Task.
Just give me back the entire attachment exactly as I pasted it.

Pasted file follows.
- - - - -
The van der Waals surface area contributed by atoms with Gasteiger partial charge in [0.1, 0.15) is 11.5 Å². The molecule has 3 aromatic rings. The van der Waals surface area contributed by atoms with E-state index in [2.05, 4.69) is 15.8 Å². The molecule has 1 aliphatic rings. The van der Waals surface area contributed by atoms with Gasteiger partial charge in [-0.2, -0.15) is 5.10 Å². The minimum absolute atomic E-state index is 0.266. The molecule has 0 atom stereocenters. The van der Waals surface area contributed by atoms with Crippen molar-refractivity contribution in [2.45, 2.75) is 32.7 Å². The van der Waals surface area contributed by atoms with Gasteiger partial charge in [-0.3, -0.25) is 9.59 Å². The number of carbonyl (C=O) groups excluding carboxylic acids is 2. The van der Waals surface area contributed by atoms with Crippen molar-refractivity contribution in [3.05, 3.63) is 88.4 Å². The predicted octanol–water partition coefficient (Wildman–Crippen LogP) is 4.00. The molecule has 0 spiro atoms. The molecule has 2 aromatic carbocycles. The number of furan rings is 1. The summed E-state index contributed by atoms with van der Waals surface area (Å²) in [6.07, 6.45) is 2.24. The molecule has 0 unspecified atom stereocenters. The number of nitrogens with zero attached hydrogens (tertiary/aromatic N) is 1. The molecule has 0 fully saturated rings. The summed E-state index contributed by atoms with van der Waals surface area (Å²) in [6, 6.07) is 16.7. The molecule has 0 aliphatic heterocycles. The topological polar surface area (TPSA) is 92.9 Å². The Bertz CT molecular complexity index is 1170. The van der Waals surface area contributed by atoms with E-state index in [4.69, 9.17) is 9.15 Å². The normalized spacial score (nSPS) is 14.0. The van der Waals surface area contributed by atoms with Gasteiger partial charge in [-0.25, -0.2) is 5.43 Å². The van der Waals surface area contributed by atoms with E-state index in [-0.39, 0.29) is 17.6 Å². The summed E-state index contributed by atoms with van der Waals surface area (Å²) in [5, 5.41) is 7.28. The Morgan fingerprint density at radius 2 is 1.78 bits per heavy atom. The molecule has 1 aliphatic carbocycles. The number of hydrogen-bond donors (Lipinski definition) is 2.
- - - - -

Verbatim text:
The van der Waals surface area contributed by atoms with Gasteiger partial charge in [0.1, 0.15) is 11.5 Å². The molecule has 3 aromatic rings. The van der Waals surface area contributed by atoms with E-state index in [2.05, 4.69) is 15.8 Å². The molecule has 1 aliphatic rings. The van der Waals surface area contributed by atoms with Gasteiger partial charge in [-0.2, -0.15) is 5.10 Å². The minimum absolute atomic E-state index is 0.266. The molecule has 0 atom stereocenters. The van der Waals surface area contributed by atoms with Crippen molar-refractivity contribution in [2.45, 2.75) is 32.7 Å². The van der Waals surface area contributed by atoms with Gasteiger partial charge in [-0.3, -0.25) is 9.59 Å². The number of carbonyl (C=O) groups excluding carboxylic acids is 2. The van der Waals surface area contributed by atoms with Crippen molar-refractivity contribution in [3.05, 3.63) is 88.4 Å². The predicted octanol–water partition coefficient (Wildman–Crippen LogP) is 4.00. The molecule has 0 spiro atoms. The molecule has 2 aromatic carbocycles. The number of furan rings is 1. The summed E-state index contributed by atoms with van der Waals surface area (Å²) in [6.07, 6.45) is 2.24. The molecule has 0 unspecified atom stereocenters. The number of nitrogens with zero attached hydrogens (tertiary/aromatic N) is 1. The molecule has 0 fully saturated rings. The summed E-state index contributed by atoms with van der Waals surface area (Å²) in [6, 6.07) is 16.7. The molecule has 0 aliphatic heterocycles. The topological polar surface area (TPSA) is 92.9 Å². The Bertz CT molecular complexity index is 1170. The van der Waals surface area contributed by atoms with E-state index in [4.69, 9.17) is 9.15 Å². The normalized spacial score (nSPS) is 14.0. The van der Waals surface area contributed by atoms with Gasteiger partial charge in [-0.25, -0.2) is 5.43 Å². The van der Waals surface area contributed by atoms with E-state index in [-0.39, 0.29) is 17.6 Å². The summed E-state index contributed by atoms with van der Waals surface area (Å²) in [5, 5.41) is 7.28. The Morgan fingerprint density at radius 2 is 1.78 bits per heavy atom. The molecule has 1 aliphatic carbocycles. The number of hydrogen-bond donors (Lipinski definition) is 2.